NBA's salary cap stops teams from making deals

February 23, 1991

NEW YORK -- The National Basketball Association's trading deadline came and went and . . . .

Tony Campbell is still a Timberwolf, Orlando Woolridge is still a Nugget, Chuck Person is still a Pacer.

The New York Knicks still have the entire collection of guys whom they were offering at a what they considered bargain prices to the other 27 teams. Except, for two games, Mark Jackson, who was suspended yesterday for "conduct detrimental to the team" -- presumably complaining about lack of playing time.

Why no trades?

"Salary cap restrictions stopped deals that otherwise would have been made," said Bob Stein, president of the Minnesota Timberwolves, who were shopping Campbell, their leading scorer with a 20.2 average.

The most talked-about deal would have sent him to the Knicks for some combination of Jackson, Gerald Wilkins and Kenny Walker. But the sinking Knicks were unable to fit Campbell into a salary cap of which Patrick Ewing's $4 million salary takes up about a third, and the deal was never made.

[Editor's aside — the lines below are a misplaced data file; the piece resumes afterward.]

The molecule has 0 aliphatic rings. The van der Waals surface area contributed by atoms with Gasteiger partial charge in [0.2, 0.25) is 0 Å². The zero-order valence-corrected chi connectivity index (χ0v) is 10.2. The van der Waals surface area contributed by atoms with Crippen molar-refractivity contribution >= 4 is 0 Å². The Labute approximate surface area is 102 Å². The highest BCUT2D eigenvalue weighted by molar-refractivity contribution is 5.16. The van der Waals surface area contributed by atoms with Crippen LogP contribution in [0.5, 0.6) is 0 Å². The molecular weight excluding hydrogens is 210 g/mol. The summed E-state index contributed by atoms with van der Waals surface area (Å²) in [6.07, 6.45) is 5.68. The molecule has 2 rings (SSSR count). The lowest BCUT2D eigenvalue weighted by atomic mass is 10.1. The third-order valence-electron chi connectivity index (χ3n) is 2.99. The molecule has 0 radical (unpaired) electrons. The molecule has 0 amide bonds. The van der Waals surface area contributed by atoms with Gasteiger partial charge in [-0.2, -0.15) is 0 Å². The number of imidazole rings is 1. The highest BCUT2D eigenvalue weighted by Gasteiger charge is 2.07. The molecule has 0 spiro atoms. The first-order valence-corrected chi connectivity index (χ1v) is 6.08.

"The only thing that I can do is just go out there and do my job and just hope that they look at things realistically and make a good decision," said Woolridge after his agent, Eric Fleisher, met with general manager Bernie Bickerstaff in an effort to upgrade his contract from $820,000, sixth on the team.

Woolridge, the Nuggets' leading scorer, had been rumored as going to San Antonio for Sidney Green and draft choices, or to Orlando for Terry Catledge and to New York for Wilkins.

The most active team in the week before the trading deadline was Seattle.

The SuperSonics acquired center Benoit Benjamin from the Los Angeles Clippers for Olden Polynice and two No. 1 draft choices, and got Ricky Pierce from Milwaukee for the talented but troubled Dale Ellis.

Pierce, who was unhappy with his contract in Milwaukee, scored just four points in his first game with the SuperSonics but has 44 in his last two, including 26 against the Knicks on Thursday night.

Moreover, while the contracts of Benjamin and Pierce contract are up at the end of this season, the Sonics can sign them without worrying about salary cap restrictions since a team's own free agents don't fit into the limit.

"If the numbers are right, I will sign with Seattle," the 7-foot Benjamin said after the deal. "I know I can be an unrestricted free agent."

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